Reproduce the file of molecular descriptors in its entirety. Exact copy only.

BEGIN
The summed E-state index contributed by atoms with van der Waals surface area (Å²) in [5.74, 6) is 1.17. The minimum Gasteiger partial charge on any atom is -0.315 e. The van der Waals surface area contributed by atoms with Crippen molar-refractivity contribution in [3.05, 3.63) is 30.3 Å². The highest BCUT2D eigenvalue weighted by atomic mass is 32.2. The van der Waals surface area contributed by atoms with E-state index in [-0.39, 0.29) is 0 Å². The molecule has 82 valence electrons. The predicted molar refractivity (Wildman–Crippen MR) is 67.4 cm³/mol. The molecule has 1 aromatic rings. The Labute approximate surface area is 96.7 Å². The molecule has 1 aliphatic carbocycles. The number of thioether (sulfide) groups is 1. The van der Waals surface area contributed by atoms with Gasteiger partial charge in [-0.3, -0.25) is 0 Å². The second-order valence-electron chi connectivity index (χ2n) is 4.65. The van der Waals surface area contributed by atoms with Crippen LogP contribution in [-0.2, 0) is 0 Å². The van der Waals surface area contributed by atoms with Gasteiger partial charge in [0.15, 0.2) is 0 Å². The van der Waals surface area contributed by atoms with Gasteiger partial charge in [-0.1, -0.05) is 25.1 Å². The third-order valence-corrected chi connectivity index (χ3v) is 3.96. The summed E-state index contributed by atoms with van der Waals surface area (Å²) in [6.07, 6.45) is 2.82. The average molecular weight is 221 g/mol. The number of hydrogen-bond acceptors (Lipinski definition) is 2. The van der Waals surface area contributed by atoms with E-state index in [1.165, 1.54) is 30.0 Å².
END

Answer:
The summed E-state index contributed by atoms with van der Waals surface area (Å²) in [5.74, 6) is 1.17. The minimum Gasteiger partial charge on any atom is -0.315 e. The van der Waals surface area contributed by atoms with Crippen molar-refractivity contribution in [3.05, 3.63) is 30.3 Å². The highest BCUT2D eigenvalue weighted by atomic mass is 32.2. The van der Waals surface area contributed by atoms with E-state index in [-0.39, 0.29) is 0 Å². The molecule has 82 valence electrons. The predicted molar refractivity (Wildman–Crippen MR) is 67.4 cm³/mol. The molecule has 1 aromatic rings. The Labute approximate surface area is 96.7 Å². The molecule has 1 aliphatic carbocycles. The number of thioether (sulfide) groups is 1. The van der Waals surface area contributed by atoms with Gasteiger partial charge in [-0.3, -0.25) is 0 Å². The second-order valence-electron chi connectivity index (χ2n) is 4.65. The van der Waals surface area contributed by atoms with Crippen LogP contribution in [-0.2, 0) is 0 Å². The van der Waals surface area contributed by atoms with Gasteiger partial charge in [0.15, 0.2) is 0 Å². The van der Waals surface area contributed by atoms with Gasteiger partial charge in [-0.1, -0.05) is 25.1 Å². The third-order valence-corrected chi connectivity index (χ3v) is 3.96. The summed E-state index contributed by atoms with van der Waals surface area (Å²) in [6.07, 6.45) is 2.82. The average molecular weight is 221 g/mol. The number of hydrogen-bond acceptors (Lipinski definition) is 2. The van der Waals surface area contributed by atoms with E-state index in [1.165, 1.54) is 30.0 Å².